Increases in special-education costs in Pennsylvania are far outpacing increases in the state’s contributions to those expenses, leaving local school districts to pick up bigger shares of the tabs, according to a report released Tuesday. The report said the widening divide between special-education costs and state funding “forces local school boards to choose between raising additional revenue to meet funding gaps, spreading limited resources across a range of programs, and/or reducing needed services and supports for students with disabilities.” Jay Himes, executive director of the Pennsylvania Association of School Business Officials, said some school districts have reduced resources for regular education programs in order to pay for required special-education expenses.
About 132 million girls worldwide aged 6 to 17 do not attend school, while fewer than two-thirds of those in low-income nations finish primary school, and only a third finish lower secondary school, the World Bank said. If every girl in the world finished 12 years of quality education, lifetime earnings for women could increase by $15 trillion to $30 trillion, according to the report. Other positive impacts of completing secondary school education for girls include a reduction in child marriage, lower fertility rates in countries with high population growth, and reduced child mortality and malnutrition, the World Bank said.
Schools are still feeling the effects of the Great Recession, which was followed by a dip in childbirths. Georgia bases its education funding for school districts on their enrollment, and that has basically been static, said Ted Beck, chief financial officer for the Georgia Department of Education. It’s up several thousand students this school year, a blip when compared with the overall enrollment of 1.75 million. Many districts saw a decline in enrollment as well as state funding.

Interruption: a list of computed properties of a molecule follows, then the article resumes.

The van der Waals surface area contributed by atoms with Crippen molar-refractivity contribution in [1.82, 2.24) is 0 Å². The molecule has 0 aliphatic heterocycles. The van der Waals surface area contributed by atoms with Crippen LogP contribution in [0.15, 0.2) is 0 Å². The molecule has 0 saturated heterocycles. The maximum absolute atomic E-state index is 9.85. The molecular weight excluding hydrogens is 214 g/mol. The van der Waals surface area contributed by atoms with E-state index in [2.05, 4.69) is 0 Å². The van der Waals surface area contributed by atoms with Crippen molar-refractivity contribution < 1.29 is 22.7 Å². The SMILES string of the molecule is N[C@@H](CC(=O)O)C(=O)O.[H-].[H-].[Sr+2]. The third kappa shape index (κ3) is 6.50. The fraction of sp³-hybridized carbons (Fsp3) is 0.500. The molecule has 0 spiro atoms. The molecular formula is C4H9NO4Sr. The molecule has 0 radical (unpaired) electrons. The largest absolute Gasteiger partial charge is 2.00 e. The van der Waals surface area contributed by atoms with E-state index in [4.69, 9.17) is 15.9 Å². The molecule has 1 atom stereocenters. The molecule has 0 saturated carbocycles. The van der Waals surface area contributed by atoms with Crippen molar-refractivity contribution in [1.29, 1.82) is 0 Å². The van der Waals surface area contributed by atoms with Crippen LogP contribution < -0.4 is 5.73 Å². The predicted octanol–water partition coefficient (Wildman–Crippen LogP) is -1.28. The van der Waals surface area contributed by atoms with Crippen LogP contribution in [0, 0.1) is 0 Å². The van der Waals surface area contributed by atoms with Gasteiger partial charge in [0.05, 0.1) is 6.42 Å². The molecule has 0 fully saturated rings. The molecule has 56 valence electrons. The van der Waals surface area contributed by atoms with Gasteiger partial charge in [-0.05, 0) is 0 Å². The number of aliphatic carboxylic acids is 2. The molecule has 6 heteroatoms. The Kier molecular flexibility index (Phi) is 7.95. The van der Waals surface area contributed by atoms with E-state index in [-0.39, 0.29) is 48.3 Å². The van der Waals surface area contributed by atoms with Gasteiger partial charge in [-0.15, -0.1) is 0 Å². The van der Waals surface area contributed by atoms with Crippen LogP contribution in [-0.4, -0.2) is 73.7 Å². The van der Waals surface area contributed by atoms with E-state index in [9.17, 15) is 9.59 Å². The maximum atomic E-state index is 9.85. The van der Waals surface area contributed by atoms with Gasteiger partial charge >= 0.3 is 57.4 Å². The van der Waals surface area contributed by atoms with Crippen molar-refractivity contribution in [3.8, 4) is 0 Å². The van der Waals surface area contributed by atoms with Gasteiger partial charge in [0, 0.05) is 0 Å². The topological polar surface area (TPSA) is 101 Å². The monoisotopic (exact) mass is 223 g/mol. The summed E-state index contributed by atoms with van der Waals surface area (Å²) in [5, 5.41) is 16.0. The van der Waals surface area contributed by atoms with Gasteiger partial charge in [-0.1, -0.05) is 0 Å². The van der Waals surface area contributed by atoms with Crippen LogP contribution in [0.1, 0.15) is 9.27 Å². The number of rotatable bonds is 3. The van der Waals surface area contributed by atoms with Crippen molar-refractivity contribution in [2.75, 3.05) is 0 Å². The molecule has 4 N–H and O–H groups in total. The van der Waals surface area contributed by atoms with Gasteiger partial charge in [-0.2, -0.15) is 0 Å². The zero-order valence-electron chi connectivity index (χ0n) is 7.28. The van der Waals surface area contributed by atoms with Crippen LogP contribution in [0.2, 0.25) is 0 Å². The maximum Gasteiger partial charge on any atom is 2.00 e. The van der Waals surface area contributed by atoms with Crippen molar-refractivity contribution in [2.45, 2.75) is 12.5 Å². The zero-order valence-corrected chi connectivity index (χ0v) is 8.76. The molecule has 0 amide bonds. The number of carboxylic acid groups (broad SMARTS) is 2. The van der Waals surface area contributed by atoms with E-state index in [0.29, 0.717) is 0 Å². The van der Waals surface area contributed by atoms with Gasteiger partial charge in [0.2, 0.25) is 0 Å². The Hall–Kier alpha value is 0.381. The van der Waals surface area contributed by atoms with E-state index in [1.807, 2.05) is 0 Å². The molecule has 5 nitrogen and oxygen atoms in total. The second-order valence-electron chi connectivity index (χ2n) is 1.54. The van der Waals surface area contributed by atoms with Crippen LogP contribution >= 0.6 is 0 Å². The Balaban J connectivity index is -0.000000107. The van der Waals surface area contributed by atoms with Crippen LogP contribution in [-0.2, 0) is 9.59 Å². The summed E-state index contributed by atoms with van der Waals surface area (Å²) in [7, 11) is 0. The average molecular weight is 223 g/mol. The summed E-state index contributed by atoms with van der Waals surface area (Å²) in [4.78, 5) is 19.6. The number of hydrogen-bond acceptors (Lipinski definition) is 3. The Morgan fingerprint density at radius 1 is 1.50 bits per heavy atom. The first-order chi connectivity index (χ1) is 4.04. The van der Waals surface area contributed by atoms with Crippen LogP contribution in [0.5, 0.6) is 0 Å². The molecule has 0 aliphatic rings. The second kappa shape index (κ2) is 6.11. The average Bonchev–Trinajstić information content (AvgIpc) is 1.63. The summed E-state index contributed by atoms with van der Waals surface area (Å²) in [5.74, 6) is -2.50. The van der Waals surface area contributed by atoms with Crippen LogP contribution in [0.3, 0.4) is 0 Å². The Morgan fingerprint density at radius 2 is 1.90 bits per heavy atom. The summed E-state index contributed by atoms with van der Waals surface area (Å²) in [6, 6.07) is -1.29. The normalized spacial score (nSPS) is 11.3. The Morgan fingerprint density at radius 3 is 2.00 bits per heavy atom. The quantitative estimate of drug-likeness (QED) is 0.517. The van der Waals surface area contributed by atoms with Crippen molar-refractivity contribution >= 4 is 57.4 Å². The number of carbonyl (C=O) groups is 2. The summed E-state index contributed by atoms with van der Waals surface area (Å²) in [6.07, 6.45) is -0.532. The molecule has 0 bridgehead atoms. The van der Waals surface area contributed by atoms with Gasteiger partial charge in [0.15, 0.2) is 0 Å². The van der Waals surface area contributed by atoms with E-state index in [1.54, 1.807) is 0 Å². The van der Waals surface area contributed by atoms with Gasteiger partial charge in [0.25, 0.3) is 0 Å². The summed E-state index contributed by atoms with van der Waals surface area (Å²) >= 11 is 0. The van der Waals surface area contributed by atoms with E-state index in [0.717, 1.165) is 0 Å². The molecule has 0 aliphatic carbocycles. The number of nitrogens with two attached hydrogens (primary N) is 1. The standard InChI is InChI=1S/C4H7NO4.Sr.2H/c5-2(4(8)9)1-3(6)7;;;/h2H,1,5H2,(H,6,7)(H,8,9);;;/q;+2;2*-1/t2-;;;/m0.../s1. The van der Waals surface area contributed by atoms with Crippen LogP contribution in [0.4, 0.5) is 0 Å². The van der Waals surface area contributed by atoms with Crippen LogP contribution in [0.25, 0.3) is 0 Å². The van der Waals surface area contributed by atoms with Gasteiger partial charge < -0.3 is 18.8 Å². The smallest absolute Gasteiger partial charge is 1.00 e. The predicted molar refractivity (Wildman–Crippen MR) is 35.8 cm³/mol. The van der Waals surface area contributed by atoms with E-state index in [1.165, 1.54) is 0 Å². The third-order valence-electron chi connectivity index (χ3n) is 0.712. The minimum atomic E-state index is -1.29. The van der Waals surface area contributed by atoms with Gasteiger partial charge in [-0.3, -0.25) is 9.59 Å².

“For evaluating the social value of charter schools, a more complete analysis of benefits and costs would be required,” Ladd and Singleton write. “That analysis would have to include any benefits from charter school expansion through greater choice for parents and children, as well as any additional costs in the form of, for example, greater racial or economic isolation.”
In our recent blog post, “How Districts Can Afford Quality Schools Despite Enrollment Decline,” Afton recognized the financial challenges of school districts facing enrollment decline with or without charter school growth, and provided actionable recommendations to balance finances effectively and align it with academic outcomes.
The state’s annual student count in September found about 6,000 more public school students than lawmakers had budgeted for when they passed the two-year state budget last year, potentially creating an $11.8 million gap in school funding. That would equate to cuts of about $11 per student, according to the analysis from the legislative services agency. The cuts would impact all schools that receive state dollars — traditional public, public charter and private schools receiving public vouchers.
Most of the district lies in Center Township, where the population has fallen by 194,424 since 1950 while the population of the surrounding townships more than tripled. The report also cites enrollment growth at charter schools and at private schools, which have benefited from Indiana’s voucher program. One of the nation’s largest, the program enables parents to use public funds to send their children to non-public schools.
Oklahoma: A revenue failure was declared for the current fiscal year, requiring cuts to state-appropriated agencies, including the Oklahoma State Department of Education. The school board and administrators associations estimate that because of student enrollment increases amid all reductions for the current year, schools have about $160 less to spend per student than they did in 2015-16.
Urban researchers who study intersections between education and community development find that planning efforts are seldom aligned—but perhaps they should be. After all, a stable population base is critical for school enrollment, and good schools build a stronger community. But political buy-in for community transformation as a means of school transformation can be difficult.
In recent years, smaller and rural school districts have been hit the hardest by declining revenue from the state, Turney said. As Indiana has moved towards a pay-per-pupil model, districts losing students also lose money and aren’t given time to adjust.
Several laws passed by the Legislature require towns to have conversations about voluntarily merging into larger school districts to deal with a significant loss of students across the state. Act 46 requires towns to meet and consider merging into larger school districts. Unification plans must be submitted to the state board and then must be approved by voters.